The NewsDemon Blog

Newsgroup Spotlight: Art and Entertainment Newsgroups

By Newsgroup Usenet May 6th, 2009

Devoted discussions of all aspects of theatre, art and entertainment follow the history of Usenet.  Split into specific sub-category newsgroups, Usenet is a source for community discussions, interactions, sharing and discovering aspects of their respective genres and fields.

Since the early days of Usenet, devoted newsgroups to particular art forms of theatre and entertainment have existed. A hub for those interested in both the result and the process has either found or created a group specific to their interests over the years.

For film buffs or those interested in the process of film making can join discussions on dedicated newsgroups such as rec.arts.cinema where they discuss everything from cinematic technique to film history on this newsgroup.

Additionally, rec.arts.movies and rec.arts.television cover generally the same aspects in their respective genres.

For theatre,, along sub-category newsgroups cover discussions of everything within the range of stage work, acting, directing, reviewing and production. Otherwise, covers other aspects of popular theatre as well.

The above examples are just some of the many newsgroups that Usenet provides in the field of theatre, art and entertainment. Other newsgroups that are much more specific to your interests are sure to also be part of the Usenet hierarchy.

US Government and Military Expand From Usenet Newsgroups To Social Networks

By Newsgroup Usenet May 5th, 2009

Government Expands Usenet To Include Social NetworksThe Obama administration now has feeds on Facebook, MySpace and Twitter. The social networking sites are just the latest in the administration’s efforts to make information widely available, as they join YouTube, Flickr, iTunes and Vimeo in addition to their existing presence on Usenet newsgroups.

Each branch of the U.S. military continues to try and see how it can embrace Web 2.0.
The Pentagon is now using Web 2.0 services such as Facebook and Twitter to help relay the military’s message while also tracking down possible recruits online.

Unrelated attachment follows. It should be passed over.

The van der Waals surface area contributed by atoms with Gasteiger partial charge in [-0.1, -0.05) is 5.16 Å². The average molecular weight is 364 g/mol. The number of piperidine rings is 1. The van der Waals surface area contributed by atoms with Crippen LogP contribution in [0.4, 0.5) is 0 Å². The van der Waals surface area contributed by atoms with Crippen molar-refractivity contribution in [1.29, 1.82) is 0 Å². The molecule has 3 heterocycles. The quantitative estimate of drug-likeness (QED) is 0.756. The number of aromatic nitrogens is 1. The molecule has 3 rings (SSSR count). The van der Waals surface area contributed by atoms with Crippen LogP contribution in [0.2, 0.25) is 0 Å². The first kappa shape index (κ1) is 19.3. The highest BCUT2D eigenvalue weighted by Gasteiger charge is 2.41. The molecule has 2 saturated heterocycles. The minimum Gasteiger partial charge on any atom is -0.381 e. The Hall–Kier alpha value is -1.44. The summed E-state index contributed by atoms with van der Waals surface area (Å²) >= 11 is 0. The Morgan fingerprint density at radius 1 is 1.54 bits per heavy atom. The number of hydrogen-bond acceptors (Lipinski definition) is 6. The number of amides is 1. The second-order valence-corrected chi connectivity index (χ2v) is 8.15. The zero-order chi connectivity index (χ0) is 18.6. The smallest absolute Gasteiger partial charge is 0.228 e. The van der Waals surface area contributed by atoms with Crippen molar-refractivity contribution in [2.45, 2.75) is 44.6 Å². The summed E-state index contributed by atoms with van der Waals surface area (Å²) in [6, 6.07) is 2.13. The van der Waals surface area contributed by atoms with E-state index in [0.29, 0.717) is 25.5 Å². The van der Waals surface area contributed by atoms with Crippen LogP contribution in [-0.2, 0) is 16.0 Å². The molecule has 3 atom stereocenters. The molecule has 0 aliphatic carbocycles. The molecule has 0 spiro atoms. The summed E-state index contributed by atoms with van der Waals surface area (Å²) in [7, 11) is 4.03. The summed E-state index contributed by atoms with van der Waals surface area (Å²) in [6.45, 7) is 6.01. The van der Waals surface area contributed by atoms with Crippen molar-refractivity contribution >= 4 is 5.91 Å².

At a time when some Americans don’t believe mass media in the United States is portraying the correct message about the mission in Iraq, officials such as Gen Raymond Odierno, top U.S. commander in Iraq, have a Facebook page used to highlight things soldiers are doing in the Middle East. This is in compliment to many government newsgroups they also post to.

The social-networking sites are the latest in the administration’s and military’s efforts to make information widely available, as they join YouTube, Flickr, iTunes and Vimeo in appendum to the widely vast availability of specific government administration and US military newsgroups such as: sci.military.naval,, alt.military, and rec.aviation.military to name a few and not including internal mil. newsgroups

“Technology has profoundly impacted how — and where — we all consume information and communicate with one another,” wrote an administration official on “ is an important part of the administration’s effort to use the Internet to reach the public quickly and effectively — but it isn’t the only place.”

The Marine Corps has dabbled with Web 2.0 experimentation, although it mainly has been for recruiting only, using the practice for years on newsgroups. Both the Navy and Coast Guard are experimenting how to work in the Web 2.0 world, with even the Coast Guard commandant updating his Facebook status while he travels.

Some companies and organizations have been wary to launch official Web 2.0 services, though allowing select executives and employees to handle work-related business online. It’s not uncommon to find both employees and executives from companies such as Microsoft, Google, Yahoo, and others sharing information online.

All of these companies and government sections however, have not only embraced, but have been part of the Usenet community for quite some time.

Newsgroup Spotlight: Government and Regional Newsgroups

By Newsgroup Usenet April 29th, 2009

With recent announcements, summits, conferences and happenings, governments all over the world have been sharing the media spotlight more than ever. Following stories on world government affairs can be daunting, let alone being part of communities that deal with specific regions and topics. USENET  have a variety of different newsgroups that deal directly with regional governments as well as specific issues.